Israeli-Palestinian Peace Talks Resume in Washington, DC

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Chief Palestinian negotiator Saeb Erekat, US Secretary of State John Kerry, and Israeli Justice Minister Tzipi Livni shake hands at a news conference at the end of talks at the State Department in Washington on July 30, 2013
Source: Arshad Mohammed and Lesley Wroughton, “Israel, Palestinians Strive for Peace Deal within Nine Months,” reuters.com, July 30, 2013

Israeli-Palestinian peace talks resumed in Washington, DC on July 29, 2013, marking the first direct negotiations between the two sides since exploratory talks in Jordan ended without progress in Jan. 2012. Israeli and Palestinian negotiators officially committed to nine months of direct negotiations to reach an agreement ending the conflict.

Justice Minister Tzipi Livni and special envoy Isaac Molho head the Israeli side, while the Palestinians are represented by chief negotiator Saeb Erekat and advisor Mohammed Shtayyeh. The goal of negotiations will be to “establish a Palestinian state alongside Israel with agreed-upon borders and security arrangements,” according to the New York Times. Talks will initially establish the procedural conditions for negotiations before addressing core issues such as borders, refugees, settlements, and the division of Jerusalem.

“When somebody tells you that Israelis and Palestinians cannot find common ground or address the issues that divide them, don’t believe them,” US Secretary of State Kerry said during a press conference following the first evening of talks. “While I understand the skepticism, I don’t share it and I don’t think we have time for it. We cannot pass along to another generation the responsibility of ending a conflict that is in our power to resolve in our time. They should not be expected to bear that burden, and we should not leave it to them.”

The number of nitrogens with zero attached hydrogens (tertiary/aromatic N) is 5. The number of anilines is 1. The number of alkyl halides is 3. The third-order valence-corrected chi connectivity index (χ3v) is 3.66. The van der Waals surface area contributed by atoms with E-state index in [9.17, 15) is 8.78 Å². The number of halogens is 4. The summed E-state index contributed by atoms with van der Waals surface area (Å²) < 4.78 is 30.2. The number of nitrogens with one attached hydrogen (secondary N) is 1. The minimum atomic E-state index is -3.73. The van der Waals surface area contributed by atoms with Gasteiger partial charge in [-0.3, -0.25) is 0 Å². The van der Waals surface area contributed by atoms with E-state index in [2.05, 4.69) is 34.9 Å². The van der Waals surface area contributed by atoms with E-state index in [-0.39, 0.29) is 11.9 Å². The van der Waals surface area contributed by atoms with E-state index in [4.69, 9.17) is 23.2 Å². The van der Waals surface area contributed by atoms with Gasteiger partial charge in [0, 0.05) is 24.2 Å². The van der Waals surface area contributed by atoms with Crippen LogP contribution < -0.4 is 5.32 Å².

Elliott Abrams, a former senior official on President George W. Bush’s National Security Council, said that he sees “no realistic possibility that a final status agreement can be reached now,” adding, “I just hope there are two State Department teams: one to work on the talks, and the other to start planning for what to do when they fail. We should not only try to avoid a crash landing, but see if the talks can be used to advance Israeli-Palestinian economic and security cooperation.”

The Israeli Knesset voted on July 28 to approve the release of 104 Palestinian prisoners in advance of talks as a confidence-building measure. Both sides met for a working dinner at the State Department with Kerry on July 29 and another meeting on July 30 before agreeing to resume talks in the Middle East in several weeks with former US Ambassador to Israel Martin Indyk.

Sources:

Adam Chandler, “Day One of Peace Drive: Grouper and Saffron Risotto,” tabletmag.com, July 30, 2013

Adam Chandler, “Day Two of Peace Drive: The Universe Undermines Kerry,” tabletmag.com, July 31, 2013

Tom Cohen, “Israel, Palestinians Launch Sustained Peace Talks,” cnn.com, July 30, 2013

Michael R. Gordon and Isabel Kershner, “Israel and Palestinians Set to Resume Peace Talks, US Announces,” nytimes.com, July 28, 2013

Michael R. Gordon and Isabel Kershner, “Talks Begin on Mideast, to Doubts on All Sides,” nytimes.com, July 29, 2013

Erin McClam, “A Guide to the 2013 Israeli-Palestinian Peace Talks,” worldnews.nbc.com, July 31, 2013

Arshad Mohammed and Lesley Wroughton, “Israel, Palestinians Strive for Peace Deal within Nine Months,” reuters.com, July 30, 2013